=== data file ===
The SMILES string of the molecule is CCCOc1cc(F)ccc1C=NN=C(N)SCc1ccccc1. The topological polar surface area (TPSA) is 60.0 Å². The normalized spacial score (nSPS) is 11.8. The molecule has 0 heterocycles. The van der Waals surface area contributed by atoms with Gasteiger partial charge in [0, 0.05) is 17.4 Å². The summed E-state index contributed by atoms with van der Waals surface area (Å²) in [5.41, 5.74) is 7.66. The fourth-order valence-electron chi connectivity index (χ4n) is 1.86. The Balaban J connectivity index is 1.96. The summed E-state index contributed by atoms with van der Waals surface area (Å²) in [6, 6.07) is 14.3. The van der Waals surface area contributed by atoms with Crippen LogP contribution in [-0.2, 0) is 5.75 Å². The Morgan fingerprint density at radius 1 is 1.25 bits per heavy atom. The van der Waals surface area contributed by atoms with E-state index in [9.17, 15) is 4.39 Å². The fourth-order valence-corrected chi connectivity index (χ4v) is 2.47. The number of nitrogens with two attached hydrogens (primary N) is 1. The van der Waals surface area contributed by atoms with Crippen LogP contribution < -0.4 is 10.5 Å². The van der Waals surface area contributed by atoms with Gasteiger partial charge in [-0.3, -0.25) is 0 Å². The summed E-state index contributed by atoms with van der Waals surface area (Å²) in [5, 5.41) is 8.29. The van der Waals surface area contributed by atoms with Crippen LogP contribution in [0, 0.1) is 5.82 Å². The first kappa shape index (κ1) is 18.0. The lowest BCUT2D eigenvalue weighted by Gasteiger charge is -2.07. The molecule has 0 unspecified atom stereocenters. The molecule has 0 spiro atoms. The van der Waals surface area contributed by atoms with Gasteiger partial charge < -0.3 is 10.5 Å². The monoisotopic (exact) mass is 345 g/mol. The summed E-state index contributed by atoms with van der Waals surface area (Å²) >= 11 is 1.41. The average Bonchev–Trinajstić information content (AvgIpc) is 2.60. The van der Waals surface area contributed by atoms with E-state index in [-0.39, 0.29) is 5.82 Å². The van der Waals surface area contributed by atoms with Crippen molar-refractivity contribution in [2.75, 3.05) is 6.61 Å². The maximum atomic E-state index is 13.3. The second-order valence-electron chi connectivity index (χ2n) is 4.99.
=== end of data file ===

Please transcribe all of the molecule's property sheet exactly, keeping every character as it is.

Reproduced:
The SMILES string of the molecule is CCCOc1cc(F)ccc1C=NN=C(N)SCc1ccccc1. The topological polar surface area (TPSA) is 60.0 Å². The normalized spacial score (nSPS) is 11.8. The molecule has 0 heterocycles. The van der Waals surface area contributed by atoms with Gasteiger partial charge in [0, 0.05) is 17.4 Å². The summed E-state index contributed by atoms with van der Waals surface area (Å²) in [5.41, 5.74) is 7.66. The fourth-order valence-electron chi connectivity index (χ4n) is 1.86. The Balaban J connectivity index is 1.96. The summed E-state index contributed by atoms with van der Waals surface area (Å²) in [6, 6.07) is 14.3. The van der Waals surface area contributed by atoms with Crippen LogP contribution in [-0.2, 0) is 5.75 Å². The Morgan fingerprint density at radius 1 is 1.25 bits per heavy atom. The van der Waals surface area contributed by atoms with E-state index in [9.17, 15) is 4.39 Å². The fourth-order valence-corrected chi connectivity index (χ4v) is 2.47. The number of nitrogens with two attached hydrogens (primary N) is 1. The van der Waals surface area contributed by atoms with Crippen LogP contribution < -0.4 is 10.5 Å². The van der Waals surface area contributed by atoms with Gasteiger partial charge in [-0.3, -0.25) is 0 Å². The summed E-state index contributed by atoms with van der Waals surface area (Å²) in [5, 5.41) is 8.29. The van der Waals surface area contributed by atoms with Crippen LogP contribution in [0, 0.1) is 5.82 Å². The first kappa shape index (κ1) is 18.0. The lowest BCUT2D eigenvalue weighted by Gasteiger charge is -2.07. The molecule has 0 unspecified atom stereocenters. The molecule has 0 spiro atoms. The van der Waals surface area contributed by atoms with Gasteiger partial charge < -0.3 is 10.5 Å². The monoisotopic (exact) mass is 345 g/mol. The summed E-state index contributed by atoms with van der Waals surface area (Å²) >= 11 is 1.41. The average Bonchev–Trinajstić information content (AvgIpc) is 2.60. The van der Waals surface area contributed by atoms with E-state index in [-0.39, 0.29) is 5.82 Å². The van der Waals surface area contributed by atoms with Crippen molar-refractivity contribution in [2.75, 3.05) is 6.61 Å². The maximum atomic E-state index is 13.3. The second-order valence-electron chi connectivity index (χ2n) is 4.99.